October 30, 2013
Stanford researchers show how universe's violent youth seeded cosmos with iron
By detecting an even distribution of iron throughout a massive galaxy cluster, astrophysicists can tell the 10-billion-year-old story of how exploding stars and black holes sowed the early cosmos with heavy elements
By Lori Ann White
Young stars, exploding supernovae, and active black holes produced powerful winds 10 billion to 12 billion years ago. These winds were the spoon that lifted the iron from the galaxies and mixed it with the intergalactic gas. (Illustration: Akihiro Ikeshita)
New evidence that iron is spread evenly between the galaxies in one of the largest galaxy clusters in the universe supports the theory that the universe underwent a turbulent and violent youth more than 10 billion years ago. That explosive period was responsible for seeding the cosmos with iron and other heavy elements that are critical to life itself.
Researchers from the Kavli Institute for Particle Astrophysics and Cosmology (KIPAC), jointly run by Stanford University and the Department of Energy's SLAC National Accelerator Laboratory, shed light on this important era by analyzing 84 sets of X-ray telescope observations from the Japanese-US Suzaku satellite. Their results appear in the Oct. 31 issue of the journal Nature.
In particular, the researchers looked at iron distribution throughout the Perseus cluster, a large grouping of galaxies about 250 million light-years away.
"We saw that iron is spread out between the galaxies remarkably smoothly," said Norbert Werner, an astrophysicist at KIPAC and lead author of the paper. "That means it had to be present in the intergalactic gas before the Perseus cluster formed."
The even distribution of these elements supports the idea that they were created at least 10 billion to 12 billion years ago. According to the paper, during this time of intense star formation, billions of exploding stars created vast quantities of heavy elements in the alchemical furnaces of their own destruction. This was also the epoch when black holes in the hearts of galaxies were at their most energetic.
"The combined energy of these cosmic phenomena must have been strong enough to expel most of the metals from the galaxies at early times and to enrich and mix the intergalactic gas," said co-author and KIPAC graduate student Ondrej Urban.
To settle the question of whether the heavy elements created by supernovae remain mostly in their home galaxies or are spread out through intergalactic space, the researchers looked through the Perseus cluster in eight different directions. They focused on the hot, 10-million-degree gas that fills the spaces between galaxies and found the spectroscopic signature of iron reaching all the way to the cluster's edges.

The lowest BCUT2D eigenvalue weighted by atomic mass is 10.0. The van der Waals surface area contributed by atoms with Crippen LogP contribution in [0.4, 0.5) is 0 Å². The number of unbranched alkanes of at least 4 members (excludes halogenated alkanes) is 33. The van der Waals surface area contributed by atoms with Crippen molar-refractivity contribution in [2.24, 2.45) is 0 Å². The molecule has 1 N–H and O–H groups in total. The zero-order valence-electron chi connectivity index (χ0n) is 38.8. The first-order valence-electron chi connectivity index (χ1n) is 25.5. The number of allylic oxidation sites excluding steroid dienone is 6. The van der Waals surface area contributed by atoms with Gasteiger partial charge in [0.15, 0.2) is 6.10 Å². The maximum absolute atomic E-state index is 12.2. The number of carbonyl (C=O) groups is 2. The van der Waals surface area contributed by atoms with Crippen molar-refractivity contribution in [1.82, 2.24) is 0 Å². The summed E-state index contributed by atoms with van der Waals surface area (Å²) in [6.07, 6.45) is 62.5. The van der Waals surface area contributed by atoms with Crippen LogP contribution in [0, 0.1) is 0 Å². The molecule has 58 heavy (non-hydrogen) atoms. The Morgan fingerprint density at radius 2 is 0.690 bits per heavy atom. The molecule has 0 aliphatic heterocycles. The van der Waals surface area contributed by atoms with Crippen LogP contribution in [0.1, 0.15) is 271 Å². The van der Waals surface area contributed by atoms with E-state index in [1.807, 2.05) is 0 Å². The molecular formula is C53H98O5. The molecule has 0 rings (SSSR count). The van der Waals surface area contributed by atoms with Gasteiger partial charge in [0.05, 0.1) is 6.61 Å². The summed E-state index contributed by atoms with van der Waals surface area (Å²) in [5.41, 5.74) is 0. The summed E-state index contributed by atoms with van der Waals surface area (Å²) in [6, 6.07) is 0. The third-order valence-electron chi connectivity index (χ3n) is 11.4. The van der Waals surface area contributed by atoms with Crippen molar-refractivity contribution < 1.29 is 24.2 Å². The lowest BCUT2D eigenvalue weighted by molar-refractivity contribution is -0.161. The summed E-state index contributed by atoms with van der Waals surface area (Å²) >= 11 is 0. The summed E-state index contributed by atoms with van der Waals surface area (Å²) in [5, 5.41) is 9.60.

The researchers estimate that the amount of iron in the cluster is roughly equivalent to the mass of 50 billion suns.
"We think most of the iron came from a single type of supernovae, called Type Ia supernovae," said former KIPAC member and co-author Aurora Simionescu, who is currently with the Japanese Aerospace Exploration Agency as an International Top Young Fellow.
In a Type Ia supernova, a star explodes and releases all its material to the void. The researchers believe that at least 40 billion Type Ia supernovae must have exploded within a relatively short period on cosmological time scales in order to release that much iron and have the force to drive it out of the galaxies.
The results suggest that the Perseus cluster is probably not unique and that iron – along with other heavy elements – is evenly spread throughout all massive galaxy clusters, said Steven Allen, a KIPAC associate professor and head of the research team.
"You are older than you think – or at least, some of the iron in your blood is older, formed in galaxies millions of light years away and billions of years ago," Simionescu said.
The researchers are now looking for iron in other clusters and eagerly awaiting a mission capable of measuring the concentrations of elements in the hot gas with greater accuracy.
"With measurements like these, the Suzaku satellite is having a profound impact on our understanding of how the largest structures in our universe grow," Allen said. "We're really looking forward to what further data can tell us."
The research was supported by the Japanese Aerospace Exploration Agency and by the US Department of Energy.
Lori Ann White is a writer at SLAC.
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